I didn't come up with the idea to create teabag-shaped cookies — saw some once on Pinterest and had to replicate them, naturally adding my own Young Idealisic Baker cupcake tags and recipe twist!
Pinterest is rapidly gaining speed as a top social networking website for its innovative design, ease of use, and ever changing user-generated content. It allows users to share snapshots of their interests, follow the interests of friends, and organize and save favorite “pins” or things they've found online.
I browse Pinterest all the time, searching for baking and decorating inspiration, fun craft projects to try out, and any kind of photo that strikes me as interesting. When I see something I really like, I’ll either repin it to one of my boards or “like” it, and then stash the idea away for some future use. This is exactly what I did with a pin I found that pictured these tea bag cookies.
As much as I love searching for fun crafting and baking projects to try out during my commute to and from work or while I’m watching a TV show, I haven’t been able to try out many of my favorites for lack of time and energy. I've realized it takes a little extra drive to make the time to really try out the fabulous projects that only take a second to pin.
Back in November, my sister and I were determined to create our own Melted Crayon Art on Canvas, a concept we first discovered when Pinterest users began marathon pinning pictures of their finished projects. We set aside time to run to Michael’s for materials, and then entertained each other as we set up our masterpieces side by side on the porch. As noted in my earlier blog post, this instance of Pinterest browsing led to two inspired creations, because after I finished the canvas, I was too sore to hold a mixer and instead baked a cake in a coffee mug in the microwave!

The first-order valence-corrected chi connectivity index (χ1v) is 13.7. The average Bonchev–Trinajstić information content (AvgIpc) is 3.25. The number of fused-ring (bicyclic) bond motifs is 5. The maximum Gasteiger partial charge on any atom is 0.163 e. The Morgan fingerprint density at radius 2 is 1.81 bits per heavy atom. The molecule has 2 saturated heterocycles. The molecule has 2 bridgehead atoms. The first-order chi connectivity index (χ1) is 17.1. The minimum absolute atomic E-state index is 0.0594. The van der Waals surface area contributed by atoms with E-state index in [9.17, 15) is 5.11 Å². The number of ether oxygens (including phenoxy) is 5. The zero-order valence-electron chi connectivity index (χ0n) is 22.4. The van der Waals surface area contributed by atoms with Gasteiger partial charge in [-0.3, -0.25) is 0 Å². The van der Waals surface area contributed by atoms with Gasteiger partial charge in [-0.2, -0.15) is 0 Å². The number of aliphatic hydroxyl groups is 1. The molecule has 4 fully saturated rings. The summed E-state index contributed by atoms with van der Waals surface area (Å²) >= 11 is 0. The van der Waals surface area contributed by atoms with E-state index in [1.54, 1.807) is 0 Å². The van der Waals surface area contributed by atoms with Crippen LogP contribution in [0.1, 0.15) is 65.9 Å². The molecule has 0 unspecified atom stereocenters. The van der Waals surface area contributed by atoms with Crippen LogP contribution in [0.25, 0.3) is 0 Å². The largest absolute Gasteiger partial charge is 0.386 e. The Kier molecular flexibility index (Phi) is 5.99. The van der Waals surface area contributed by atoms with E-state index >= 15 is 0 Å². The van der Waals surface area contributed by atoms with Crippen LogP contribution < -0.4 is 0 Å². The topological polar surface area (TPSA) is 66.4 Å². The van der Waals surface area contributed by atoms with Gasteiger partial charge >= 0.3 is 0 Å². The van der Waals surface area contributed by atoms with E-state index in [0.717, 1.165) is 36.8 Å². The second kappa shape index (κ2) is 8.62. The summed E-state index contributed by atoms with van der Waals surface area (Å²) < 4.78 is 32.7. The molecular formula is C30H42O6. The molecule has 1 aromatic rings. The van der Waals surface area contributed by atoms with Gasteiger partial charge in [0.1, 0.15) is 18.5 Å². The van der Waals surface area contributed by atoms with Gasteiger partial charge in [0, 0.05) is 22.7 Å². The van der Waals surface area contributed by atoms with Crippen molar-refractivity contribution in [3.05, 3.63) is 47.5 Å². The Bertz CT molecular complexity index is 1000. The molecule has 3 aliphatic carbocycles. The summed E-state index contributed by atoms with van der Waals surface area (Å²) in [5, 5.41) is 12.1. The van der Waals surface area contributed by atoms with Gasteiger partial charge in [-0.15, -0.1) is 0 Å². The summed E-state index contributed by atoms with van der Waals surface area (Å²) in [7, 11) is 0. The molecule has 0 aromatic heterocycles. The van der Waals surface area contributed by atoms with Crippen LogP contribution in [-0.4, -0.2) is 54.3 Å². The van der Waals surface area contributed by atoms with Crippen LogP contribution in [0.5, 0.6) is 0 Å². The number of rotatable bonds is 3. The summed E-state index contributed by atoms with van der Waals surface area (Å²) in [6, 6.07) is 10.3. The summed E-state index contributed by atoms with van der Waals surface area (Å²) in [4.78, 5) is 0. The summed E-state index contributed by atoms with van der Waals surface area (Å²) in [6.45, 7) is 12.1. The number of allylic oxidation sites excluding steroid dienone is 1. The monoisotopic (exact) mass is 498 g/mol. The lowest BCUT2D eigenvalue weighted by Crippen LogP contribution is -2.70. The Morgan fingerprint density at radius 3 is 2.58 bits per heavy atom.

While I was home last week for a brief break, I was hit with the same type of sudden determination to create the teabag cookies that I’d glanced at for a moment on Pinterest and “liked.” I don’t even know how the cookies came back to mind so rapidly, but I decided to use my few days off work to make my own teabag cookies with a twist — I added actual tea to the cookie dough to make Tea-infused Teabag Cookies!
These cookies were so much fun to make and a HUGE hit among everyone I shared them with!
White Tea Lemon Shortbread Teabag Cookies (adapted from Ina Garten's Shortbread Recipe)
Yields plenty of dough for 30 regular sized cookies or 50 + button sized ones
- 2 cups butter (you'll lose a little bit when you infuse the tea)
- 2/3 cup loose leaf white tea
- 1 cup sugar
- zest from 1 lemon
- 1 teaspoon pure vanilla extract
- 3 1/2 cups all-purpose flour, plus extra for rolling
- 1/2 teaspoon salt
- About two handfuls chocolate chips
- 2 teaspoons canola or vegetable oil
Directions for infusing the butter:
- Melt butter in a large skillet
- Add tea and stir occasionally for 5 minutes
- Remove from heat, and let sit for 5 minutes
- Pour butter mixture through a very fine sieve to strain out the tealeaves (you will lose some butter to the tea leaves and end up with about 1 2/3 cups butter – just as much as you’ll need for the cookies)
- Bring to room temperature and/or refrigerate until using
- Mix together lemon zest and sugar and let the mixture sit for 5 minutes
- Add tea-infused butter and blend on high until light and fluffy
- Add vanilla and mix until combined
- Add salt to flour and slowly add flour mixture to wet ingredients until all incorporated
- On a floured surface, shape dough into a cylindrical disk, cover with saran wrap, and refrigerate for 1 hour or more
- Preheat oven to 350 degrees, and roll out dough on a well-floured surface
- To make the teabag cookies, I used a ruler and knife to cut out rectangles and trim off the top two corners, and used a straw to poke a hole for the string
- For a simple, traditional shortbread shape, shape the dough into cylindrical logs, slice into short rectangles, and indent with the pointed edge of a piping tip
- Refrigerate cut out cookies before baking! (This helps them keep their shape in the oven)
- Bake for 15-20 minutes, or until the edges begin to turn a light golden brown (I baked the teabag cookies for 18 minutes, and the smaller cookies for 16 minutes)
- When cookies are completely cooled, melt chocolate chips and oil together in a double broiler or microwave, and spoon chocolate over the bottoms of the teabag cookies
- Refrigerate until chocolate sets completely
- Thread string through the hole in the cookie and bind loose ends with glue between two small squares of paper, decorated however you’d like